NOLS Lightning Safety Guidelines.pdf (application/pdf Object)

My trip is coming up fast and I have some other ideas and information to share with you about it before I leave near the end of this month.  I am also going to post a detailed itinerary and try to make this trip more interactive than what I have done in the past.  If you have any suggestions for restaurants,  campgrounds, driving tips,  or anything at all I’d love to hear from you. I am looking forward to sharing more with you in the future. Have a wonderful day!

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2 Responses to “Weminuche Wilderness, Colorado Upcoming Trip”

  1. Patti Payne July 17, 2011 at 4:13 pm #

    Hi Michael, I have backpacked in the Weminuche many times and consider it my favorite place in Colorado. I would suggest doing the CDT. There are many trails that access the trail making it really simple to plan shuttle hikes. If you access it by the Weminuche Pass trail you can hike south and return to you car on the Squaw Pass trail avoiding the need for a shuttle. One of my favorite hikes is what I call the train loop. Take the narrow gauge railroad from Durango to Silverton. Before you reach Silverton get off at Needleton and hike into Chicago Basin. You can make a loop and catch the train back at Elk Creek Trailhead. This is a wonderful hike that I’ve completed twice. The only drawback is that at the time of year you’re going, Chicago Basin is packed with people climbing the 3 14ers. I’ve seen elk, deer, porcupine (one tried to get in my tent on Weminuche Pass!) and the usual marmots and pikas but never a bear, although I’ve seen prints and scat. I don’t know if you’re aware of the huge amount of snow the Colorado Rockies received this year, but in some places it was more than 200% of normal. I’m planning to backpack the 4 pass loop in the Maroon Bells after Labor Day. If I could take enough time for the drive to SW Colorado I’d happily hike in the Weminuche instead. I don’t know which trail you’re planning to hike, but if you find yourself drivein from Southfork to Creede on 149, stop at the Blue Creek Inn. The pie there is the best! No matter which trail you take,I’m sure you’ll have a very excellent time.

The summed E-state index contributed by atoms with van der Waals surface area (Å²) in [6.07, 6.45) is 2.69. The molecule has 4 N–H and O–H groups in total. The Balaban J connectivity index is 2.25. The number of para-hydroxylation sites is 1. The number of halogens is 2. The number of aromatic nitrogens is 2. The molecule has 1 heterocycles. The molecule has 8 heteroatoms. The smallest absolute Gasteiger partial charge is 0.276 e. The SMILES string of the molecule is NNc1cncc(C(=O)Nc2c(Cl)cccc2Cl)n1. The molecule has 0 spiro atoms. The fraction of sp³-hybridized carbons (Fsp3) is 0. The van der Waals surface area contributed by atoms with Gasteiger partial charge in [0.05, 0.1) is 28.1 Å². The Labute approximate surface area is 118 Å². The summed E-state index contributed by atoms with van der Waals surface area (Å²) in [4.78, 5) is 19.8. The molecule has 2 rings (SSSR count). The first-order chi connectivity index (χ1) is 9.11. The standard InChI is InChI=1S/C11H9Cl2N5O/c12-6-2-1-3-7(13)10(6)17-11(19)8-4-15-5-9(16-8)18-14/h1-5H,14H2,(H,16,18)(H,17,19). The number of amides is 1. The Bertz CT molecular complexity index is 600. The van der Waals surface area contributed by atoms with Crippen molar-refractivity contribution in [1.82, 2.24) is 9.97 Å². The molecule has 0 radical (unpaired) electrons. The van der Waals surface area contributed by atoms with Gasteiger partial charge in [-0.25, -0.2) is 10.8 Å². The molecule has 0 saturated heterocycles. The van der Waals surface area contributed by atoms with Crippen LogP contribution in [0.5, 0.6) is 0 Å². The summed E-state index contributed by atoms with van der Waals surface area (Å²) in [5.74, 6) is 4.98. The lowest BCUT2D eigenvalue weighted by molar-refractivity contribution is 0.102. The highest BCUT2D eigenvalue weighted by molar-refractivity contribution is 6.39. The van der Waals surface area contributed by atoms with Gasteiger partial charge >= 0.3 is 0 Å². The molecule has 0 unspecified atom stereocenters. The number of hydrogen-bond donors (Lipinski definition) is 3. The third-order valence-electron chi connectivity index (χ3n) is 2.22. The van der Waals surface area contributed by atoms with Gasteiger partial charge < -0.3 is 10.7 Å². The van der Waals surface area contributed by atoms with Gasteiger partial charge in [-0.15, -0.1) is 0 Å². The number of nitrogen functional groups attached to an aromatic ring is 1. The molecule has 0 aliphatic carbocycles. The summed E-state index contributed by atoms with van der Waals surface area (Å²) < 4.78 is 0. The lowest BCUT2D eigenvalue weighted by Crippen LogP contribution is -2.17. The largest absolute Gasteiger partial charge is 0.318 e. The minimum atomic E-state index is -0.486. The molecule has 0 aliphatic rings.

• wildmoments July 19, 2011 at 1:03 pm #

      Patti,

      Thanks so much for your informative response. I really appreciate all the information. I would love to do the hike you suggested, however it’s a little bit more ambitious then anything I have planned based on the fact that I am traveling solo. When I find someone to go with me, it’ll definitely be the first trip I do the next time I visit the wilderness. For now, I am going to stick to Highland Mary Lakes area as my “get acquainted” trip into the wilderness. I do plan on driving near Creede and the South Fork area on my way to the Wheeler Geologic Area as well. If that happens, I’ll be sure to stop at the Blue Creek Inn. I’ll post a little more info on my trip in the upcoming days. Again, thanks so much for taking the time to be helpful.